Genesis 22:1-18 is, on the surface, a startling, disturbing and somewhat confusing story.
In short, after God gives Abraham and Sarah a son in their old age, God tells Abraham to go to a certain mountain and offer Isaac (their son) as a burnt offering. Abraham goes and just as he lifts the knife, God says “stop, there’s a ram caught in the thicket behind you, use that instead.” So the Ram gets offered, Isaac is spared and God praises Abraham for his obedience and faith.
Yes, it is a weird story and one that has made a lot of people question the whole “God thing”, in as much as “if this God is so Loving why would he put someone through that, why would he ask that of someone” etc. etc.
To understand this passage properly, we must look at the cultural context. Abraham lived as a nomad in lands that were full of other people that worshipped other gods. A number of these gods, notably Molech required child sacrifices as part of worshipping them. Abraham would have been very familiar with this concept, very knowledgeable about the practices of these gods and their followers. Therefore, when God asks Abraham to take Isaac to the mountain and offer him as a sacrifice, it is likely that he wasn’t shocked or surprised, he probably thought: “well, all the other gods ask it of their followers, why not this one?”
What would have been surprising for Abraham was the moment when the angel of the Lord called out to him from heaven, “Abraham! Abraham… Do not lay a hand on the boy. Do not do anything to him. Now I know that you fear God, because you have not withheld from me your son, your only son.”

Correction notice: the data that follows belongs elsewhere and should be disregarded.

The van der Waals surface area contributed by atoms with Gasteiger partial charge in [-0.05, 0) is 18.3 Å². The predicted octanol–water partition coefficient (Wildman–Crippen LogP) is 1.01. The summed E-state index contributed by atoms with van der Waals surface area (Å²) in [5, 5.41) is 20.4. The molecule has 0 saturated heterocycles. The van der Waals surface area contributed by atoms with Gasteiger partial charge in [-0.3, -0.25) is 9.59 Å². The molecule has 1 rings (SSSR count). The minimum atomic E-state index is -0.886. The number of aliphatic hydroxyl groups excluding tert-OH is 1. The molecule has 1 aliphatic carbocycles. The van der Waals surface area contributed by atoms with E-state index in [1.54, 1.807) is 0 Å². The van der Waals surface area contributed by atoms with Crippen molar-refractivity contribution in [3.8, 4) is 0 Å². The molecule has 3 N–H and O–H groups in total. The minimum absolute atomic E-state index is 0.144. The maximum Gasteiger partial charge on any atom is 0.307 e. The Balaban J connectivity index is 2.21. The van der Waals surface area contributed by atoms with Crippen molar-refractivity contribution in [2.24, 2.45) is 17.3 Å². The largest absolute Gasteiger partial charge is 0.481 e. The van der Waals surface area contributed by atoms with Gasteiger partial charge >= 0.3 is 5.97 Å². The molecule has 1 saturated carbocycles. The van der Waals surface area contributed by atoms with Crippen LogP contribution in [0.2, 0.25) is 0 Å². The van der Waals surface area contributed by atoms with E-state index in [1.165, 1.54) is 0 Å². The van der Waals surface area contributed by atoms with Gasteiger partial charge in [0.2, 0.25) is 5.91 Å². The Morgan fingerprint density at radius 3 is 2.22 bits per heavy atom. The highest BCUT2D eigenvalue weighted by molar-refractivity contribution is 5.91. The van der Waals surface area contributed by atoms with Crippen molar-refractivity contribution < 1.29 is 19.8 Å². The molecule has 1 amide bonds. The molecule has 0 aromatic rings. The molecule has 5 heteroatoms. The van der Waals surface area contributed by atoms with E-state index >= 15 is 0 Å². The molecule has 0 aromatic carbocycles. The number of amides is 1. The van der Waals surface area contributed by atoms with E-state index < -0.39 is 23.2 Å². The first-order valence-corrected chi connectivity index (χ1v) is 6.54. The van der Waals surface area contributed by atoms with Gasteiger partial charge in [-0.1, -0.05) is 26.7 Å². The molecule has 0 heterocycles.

Abraham was just about to kill Isaac and he gets told to stop just at the last moment, leaving him probably temporarily confused.
God was not playing a mean trick on Abraham, he was not messing with his head, and he was not just testing his faith and obedience.
God was making an announcement to Abraham and to the rest of ‘future history’ from that point onwards. The announcement was of two things:
Firstly that “Child sacrifice stops here with this God, he is not interested in ‘consuming your children’ this God does not want human sacrifice.”
Secondly that “This God is the provider and redeemer, he is the one who provides for all the needs of his followers, even though the journey may be sometimes painful and hard”.
When we grasp the historical and cultural context of this story, we can see much more of what is being done in the life of Abraham and Isaac (who was probably a strong man in his 20s by then).
God proclaims an end to human sacrifice and the continual provision to all that rely on him, and incidentally, many that try to rely on themselves.
(Part 2 Here)
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